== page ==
Dir. Nicholas Hytner. Starring Daniel Day-Lewis, Paul Scofield, Joan Allen
I always get nervous when writers get to redo their own work. George Lucas is the alpha and omega of this model, but fans of Amadeus or The Crucible or Doubt must know that even when excellent playwrights turn into screenwriters, they find themselves touching up scenes or changing emphases. We assume that because the guy wrote the play, he knows it best, or understands it best, or can do with it what he pleases. We are told that we have to see his vision as the definitive one, as if such a definitive version could actually exist.
Sometimes, a playwright has a sense of pragmatism concerning his own work, honestly recognizing where the adaptation needs to diverge from the original. And sometimes the playwright sees the film as a way to tell the story he wishes he told, even if that story, frankly, isn’t as good. This is not a post about “the book is better than the movie,” but a post about “the author has imperfect judgment.”
For example, Doubt was written as a stage play by John Patrick Shanley and then turned into a film which he both wrote and directed (which adds a whole new layer of self-aggrandizement to the story, but it still works as an example.) In the play, there are only four characters who appear onstage: Father Flynn, Sister Aloysius, Sister James, and Mrs. Muller. Of course, in a film this would look ridiculous, and so we add in Donald Muller himself, and a student who knows how to mashed potato, and a congregation for Father Flynn to rail against gossip in front of. (The last line of the play – quite possibly the worst last line of a play in the history of the medium – alas, exists in the film as well.) The play and the film, short of these additions which are necessary for a movie, are basically identical.
Amadeus might, of the three plays I named above, feature the largest number of changes between the stage and the film productions. For example, the film gets rid of Salieri’s wife, the connection between Cosi fan tutte and Mozart’s dalliance with a pair of sisters, Mozart’s entrance and expulsion from the Masons, etc. The venticelli disappear. They are replaced with more scenes of Vienna, more emphasis on broken relationship between Leopold and Wolfgang, and it makes Salieri into the strange costumed visitor rather than some random nobleman trying to make himself feel special. These differences work. Amadeus the play is recognizable in Amadeus the film, but one doesn’t get the sense that the film needs our knowledge of the play to function. (Indeed, more recent revivals of Amadeus the play change – and improve on – the version of the play that was so well received in 1982; even the play doesn’t need the original play to work.)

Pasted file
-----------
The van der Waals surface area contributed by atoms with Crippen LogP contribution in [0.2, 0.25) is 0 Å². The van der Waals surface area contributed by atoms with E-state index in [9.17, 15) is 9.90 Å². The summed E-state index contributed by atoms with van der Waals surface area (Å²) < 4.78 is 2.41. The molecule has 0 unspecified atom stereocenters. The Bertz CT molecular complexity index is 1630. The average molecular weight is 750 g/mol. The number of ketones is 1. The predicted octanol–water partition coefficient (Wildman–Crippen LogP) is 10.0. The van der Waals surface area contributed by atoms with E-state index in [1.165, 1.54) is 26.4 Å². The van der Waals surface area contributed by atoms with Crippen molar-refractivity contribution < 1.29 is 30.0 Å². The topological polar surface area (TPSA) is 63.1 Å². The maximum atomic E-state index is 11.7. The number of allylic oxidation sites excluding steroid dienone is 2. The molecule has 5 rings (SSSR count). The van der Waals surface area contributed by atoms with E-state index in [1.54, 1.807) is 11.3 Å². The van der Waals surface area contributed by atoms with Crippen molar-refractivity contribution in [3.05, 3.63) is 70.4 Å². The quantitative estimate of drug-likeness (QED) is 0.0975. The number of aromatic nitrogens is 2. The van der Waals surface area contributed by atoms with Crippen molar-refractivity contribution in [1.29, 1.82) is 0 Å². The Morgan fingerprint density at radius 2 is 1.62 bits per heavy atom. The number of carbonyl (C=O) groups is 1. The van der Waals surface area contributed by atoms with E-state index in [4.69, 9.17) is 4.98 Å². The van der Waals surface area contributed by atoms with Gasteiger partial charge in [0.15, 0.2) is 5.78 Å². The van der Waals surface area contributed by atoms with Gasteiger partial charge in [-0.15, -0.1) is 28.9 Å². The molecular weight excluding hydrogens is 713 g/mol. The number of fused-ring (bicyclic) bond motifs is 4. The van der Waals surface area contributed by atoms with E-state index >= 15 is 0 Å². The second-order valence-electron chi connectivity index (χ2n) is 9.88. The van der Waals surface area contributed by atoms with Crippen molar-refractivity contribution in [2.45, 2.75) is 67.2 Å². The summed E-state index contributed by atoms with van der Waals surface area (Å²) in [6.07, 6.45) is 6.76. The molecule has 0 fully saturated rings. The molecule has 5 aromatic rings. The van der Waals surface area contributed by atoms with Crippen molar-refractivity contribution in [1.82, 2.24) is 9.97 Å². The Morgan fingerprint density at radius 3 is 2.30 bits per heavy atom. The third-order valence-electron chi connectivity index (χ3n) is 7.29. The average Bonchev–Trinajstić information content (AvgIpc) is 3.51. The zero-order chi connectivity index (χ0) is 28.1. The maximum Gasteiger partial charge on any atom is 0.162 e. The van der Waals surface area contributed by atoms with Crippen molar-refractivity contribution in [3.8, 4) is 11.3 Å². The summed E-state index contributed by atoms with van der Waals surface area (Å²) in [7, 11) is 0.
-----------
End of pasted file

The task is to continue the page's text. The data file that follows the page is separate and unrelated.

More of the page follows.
Between these two roads, one of almost total fealty to the original text and one where the original text is like a blank coloring book, lies The Crucible. Arthur Miller’s screenplay, when implemented as film, shows the problem with the middle road: it wants to tell the same story but also show you everything. Amadeus, which tells the same story about forty-five degrees off, doesn’t have that problem. Doubt, which needs to show you more for you not to be a little weirded out while watching, doesn’t have this problem. (If Doubt were to show you any more than it does, it would defeat the point of the film entirely – its limits are much more set than those of Amadeus or The Crucible.) But when you show everything in The Crucible, you lose a little mystery. You lose a little fear.
The beginning of the play is, surprisingly enough, relatable. A man prays over his daughter in a stark room, sick with despair and fear. Slowly, the details are revealed. The man is a Puritan minister, Samuel Parris. The girl, Betty, in the parlance of the time, cannot wake up. (Those of us in a more advanced time who recognize the psychosomatic nature of fear, might say she will not wake up.) The blame falls first on Abigail, Parris’ dangerously pretty niece, an “expert dissembler,” who we find out went to the forest the night before with some friends. We find out that they danced there, that one girl was naked, that Abigail drank a bloody charm to kill a local woman named Elizabeth Proctor (who used to employ her), that the Parris’ slave, Tituba, was there and helped Abigail concoct her chicken-blood potion. All of this, and more, occurs in a single location; the upstairs room of Parris’ house.
In the film, we are treated to a group of girls, on some shadowy dark night, going into the woods together, giggling, their hair rebelliously down. They gather in a circle. They place herbs and weeds and flowers into a cauldron after saying the name of a man they want to marry. Tituba’s chicken, seized magically, revolves in the air. Parris (Bruce Davison) wanders in and the girls scatter, but not before Betty passes out. Then – the upstairs room of Parris’ house, a close-up on Betty seemingly asleep. And then…the accusation of Abigail, the scathing of Tituba, etc.